Tuesday, September 26, 2017
 
Local Coverage Conveyed Most Accurate Picture of Houston Flooding and Its Impact

HOUSTON, TX Aug. 31 (DPI) – You can thank the internet for giving the world access to sites like Chron.com – of the newspaper The Houston Chronicle – during this historic week of flooding in Southeast Texas.  Such local news sites tended to provide a less shrill, less packaged, more sober assessment of what was happening in greater Houston in recent days.

While The New York Times was posting impressive graphics of social media help calls – calls that couldn’t be independently verified – and The Washington Post ruminated on whether Hurricane Harvey was a 100-year or 1,000-year flood event, the local Houston news sites simply posted photos and reports on activity in specific areas of the sprawling city of 6.6 million, from which very few resident evacuated.

The local coverage also seemed to confirm that Texans, a resourceful and self-reliant bunch by reputation, were indeed collecting in the drier parts of town, in available churches and shelters, and improvising support for the thousands whose homes were flooded.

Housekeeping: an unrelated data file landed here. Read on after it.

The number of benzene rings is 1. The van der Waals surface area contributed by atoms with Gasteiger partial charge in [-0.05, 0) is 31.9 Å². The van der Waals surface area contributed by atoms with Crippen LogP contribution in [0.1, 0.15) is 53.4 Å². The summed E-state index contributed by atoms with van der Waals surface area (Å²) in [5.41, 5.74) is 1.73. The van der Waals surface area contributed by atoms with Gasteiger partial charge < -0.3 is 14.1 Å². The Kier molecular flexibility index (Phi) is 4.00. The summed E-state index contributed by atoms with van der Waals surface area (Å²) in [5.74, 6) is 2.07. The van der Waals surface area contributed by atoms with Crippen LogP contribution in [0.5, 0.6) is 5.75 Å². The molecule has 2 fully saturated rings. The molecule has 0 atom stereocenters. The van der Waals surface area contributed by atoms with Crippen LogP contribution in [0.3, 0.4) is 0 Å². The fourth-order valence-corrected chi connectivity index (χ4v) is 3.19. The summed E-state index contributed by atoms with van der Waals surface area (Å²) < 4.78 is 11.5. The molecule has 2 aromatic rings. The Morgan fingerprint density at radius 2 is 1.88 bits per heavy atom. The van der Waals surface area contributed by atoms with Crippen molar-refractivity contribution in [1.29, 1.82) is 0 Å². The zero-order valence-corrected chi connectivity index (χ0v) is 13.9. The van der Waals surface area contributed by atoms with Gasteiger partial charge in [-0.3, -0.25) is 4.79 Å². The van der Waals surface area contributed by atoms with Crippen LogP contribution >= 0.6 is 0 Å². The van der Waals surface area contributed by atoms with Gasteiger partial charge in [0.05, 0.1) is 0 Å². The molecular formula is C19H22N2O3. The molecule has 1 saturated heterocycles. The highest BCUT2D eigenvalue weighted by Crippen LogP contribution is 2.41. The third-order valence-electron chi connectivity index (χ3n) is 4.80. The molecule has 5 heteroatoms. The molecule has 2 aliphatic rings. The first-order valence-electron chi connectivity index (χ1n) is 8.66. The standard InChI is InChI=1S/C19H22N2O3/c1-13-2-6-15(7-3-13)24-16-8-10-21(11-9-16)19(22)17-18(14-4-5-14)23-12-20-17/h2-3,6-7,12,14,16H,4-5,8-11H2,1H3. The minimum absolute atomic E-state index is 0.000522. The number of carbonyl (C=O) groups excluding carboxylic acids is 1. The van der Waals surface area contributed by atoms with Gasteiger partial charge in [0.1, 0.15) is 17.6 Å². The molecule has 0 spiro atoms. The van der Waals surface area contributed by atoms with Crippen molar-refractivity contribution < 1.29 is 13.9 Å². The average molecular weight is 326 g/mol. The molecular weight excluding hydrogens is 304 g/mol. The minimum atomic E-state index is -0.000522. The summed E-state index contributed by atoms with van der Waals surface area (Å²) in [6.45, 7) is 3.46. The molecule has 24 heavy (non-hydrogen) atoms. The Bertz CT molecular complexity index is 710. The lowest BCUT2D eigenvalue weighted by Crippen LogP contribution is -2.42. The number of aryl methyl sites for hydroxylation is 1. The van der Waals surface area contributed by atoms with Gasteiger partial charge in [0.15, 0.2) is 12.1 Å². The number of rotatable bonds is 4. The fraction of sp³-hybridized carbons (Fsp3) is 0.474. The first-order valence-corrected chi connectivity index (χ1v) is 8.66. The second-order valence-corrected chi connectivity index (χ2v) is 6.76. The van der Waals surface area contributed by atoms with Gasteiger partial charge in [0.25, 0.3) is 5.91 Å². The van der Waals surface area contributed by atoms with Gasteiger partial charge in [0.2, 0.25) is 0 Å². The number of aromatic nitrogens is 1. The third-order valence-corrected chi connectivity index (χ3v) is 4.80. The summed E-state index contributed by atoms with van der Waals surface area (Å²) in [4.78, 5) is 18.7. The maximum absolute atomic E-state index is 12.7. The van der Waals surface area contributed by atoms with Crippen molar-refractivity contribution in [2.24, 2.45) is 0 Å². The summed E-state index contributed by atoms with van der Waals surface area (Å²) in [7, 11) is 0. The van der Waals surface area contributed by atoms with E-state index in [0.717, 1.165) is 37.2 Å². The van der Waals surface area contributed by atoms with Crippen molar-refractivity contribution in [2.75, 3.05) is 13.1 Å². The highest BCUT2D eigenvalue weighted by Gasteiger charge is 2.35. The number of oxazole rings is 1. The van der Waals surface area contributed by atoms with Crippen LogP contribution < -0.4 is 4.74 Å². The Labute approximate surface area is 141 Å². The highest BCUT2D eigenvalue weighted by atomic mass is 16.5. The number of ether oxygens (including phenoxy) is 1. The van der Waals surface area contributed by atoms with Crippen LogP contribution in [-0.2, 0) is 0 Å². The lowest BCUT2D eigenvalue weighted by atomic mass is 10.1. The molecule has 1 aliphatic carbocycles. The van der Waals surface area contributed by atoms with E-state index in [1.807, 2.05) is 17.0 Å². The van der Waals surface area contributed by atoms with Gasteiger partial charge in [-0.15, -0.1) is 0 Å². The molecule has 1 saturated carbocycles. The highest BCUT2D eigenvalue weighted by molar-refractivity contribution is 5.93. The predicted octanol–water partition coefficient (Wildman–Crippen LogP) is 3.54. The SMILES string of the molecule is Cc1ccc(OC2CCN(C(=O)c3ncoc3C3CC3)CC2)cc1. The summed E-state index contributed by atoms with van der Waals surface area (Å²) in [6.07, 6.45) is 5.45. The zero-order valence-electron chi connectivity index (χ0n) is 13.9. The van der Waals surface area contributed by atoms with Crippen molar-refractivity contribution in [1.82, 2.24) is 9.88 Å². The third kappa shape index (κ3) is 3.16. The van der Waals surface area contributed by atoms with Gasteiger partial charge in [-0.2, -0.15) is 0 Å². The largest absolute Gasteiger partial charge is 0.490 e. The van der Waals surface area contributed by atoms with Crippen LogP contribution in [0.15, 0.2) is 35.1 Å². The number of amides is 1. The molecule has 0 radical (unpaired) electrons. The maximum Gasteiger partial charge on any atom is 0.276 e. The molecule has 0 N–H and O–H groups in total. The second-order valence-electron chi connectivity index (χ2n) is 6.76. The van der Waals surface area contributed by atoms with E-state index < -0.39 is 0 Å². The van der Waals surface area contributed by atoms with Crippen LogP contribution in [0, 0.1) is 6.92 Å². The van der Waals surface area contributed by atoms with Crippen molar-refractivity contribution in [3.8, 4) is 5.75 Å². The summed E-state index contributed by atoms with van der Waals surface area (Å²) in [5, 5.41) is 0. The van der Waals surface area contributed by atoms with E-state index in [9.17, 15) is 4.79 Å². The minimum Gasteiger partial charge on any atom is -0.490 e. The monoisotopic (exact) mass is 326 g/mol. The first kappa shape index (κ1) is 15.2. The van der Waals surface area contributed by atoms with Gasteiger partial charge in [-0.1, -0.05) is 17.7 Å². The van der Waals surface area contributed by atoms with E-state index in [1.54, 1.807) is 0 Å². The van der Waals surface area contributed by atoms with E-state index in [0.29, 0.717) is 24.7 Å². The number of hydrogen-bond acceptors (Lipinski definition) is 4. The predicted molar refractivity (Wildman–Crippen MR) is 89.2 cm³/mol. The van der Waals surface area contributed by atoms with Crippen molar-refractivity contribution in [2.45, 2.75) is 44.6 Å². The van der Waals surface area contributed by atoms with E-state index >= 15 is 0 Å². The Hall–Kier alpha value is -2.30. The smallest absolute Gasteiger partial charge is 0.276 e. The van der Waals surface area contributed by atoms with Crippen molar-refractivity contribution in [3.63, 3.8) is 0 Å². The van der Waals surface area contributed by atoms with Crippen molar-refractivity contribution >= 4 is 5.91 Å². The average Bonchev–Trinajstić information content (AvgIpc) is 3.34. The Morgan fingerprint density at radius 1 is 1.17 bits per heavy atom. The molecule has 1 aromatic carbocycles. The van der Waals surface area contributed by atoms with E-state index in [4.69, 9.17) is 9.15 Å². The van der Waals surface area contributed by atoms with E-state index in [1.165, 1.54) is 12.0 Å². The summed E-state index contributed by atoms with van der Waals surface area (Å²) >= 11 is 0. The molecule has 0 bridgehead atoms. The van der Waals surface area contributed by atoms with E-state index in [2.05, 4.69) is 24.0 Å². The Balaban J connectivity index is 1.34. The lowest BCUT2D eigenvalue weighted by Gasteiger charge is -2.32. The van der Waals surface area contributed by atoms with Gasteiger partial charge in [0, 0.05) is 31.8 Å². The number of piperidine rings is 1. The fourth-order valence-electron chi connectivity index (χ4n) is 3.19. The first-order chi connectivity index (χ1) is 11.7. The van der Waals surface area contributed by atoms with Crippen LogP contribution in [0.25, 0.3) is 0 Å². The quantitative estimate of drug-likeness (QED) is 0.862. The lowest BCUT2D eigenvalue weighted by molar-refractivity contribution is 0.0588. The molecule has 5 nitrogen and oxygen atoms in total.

The site of news station KHOU was also very active throughout the historic weather event.

An estimated 30,000 were housed in temporary shelters this week. But for a metro area that is the fourth largest in the US, that number of evacuees was surprisingly small.  It’s still unclear what percentage of the city was submerged, but it’s believed to be about one-third of the geographical area of the city.

Like the Katrina disaster in New Orleans in 2005, the hardest hit were of course those in the low-lying areas – those areas that typically house the poorest and most vulnerable residents.

Inquiries by Digital Press International this week suggested that the impact was not as universal as national news sources reported. Emails to wealthier residents on Tuesday came back with instant replies of “we’re fine” and “other parts of town are being hit”.

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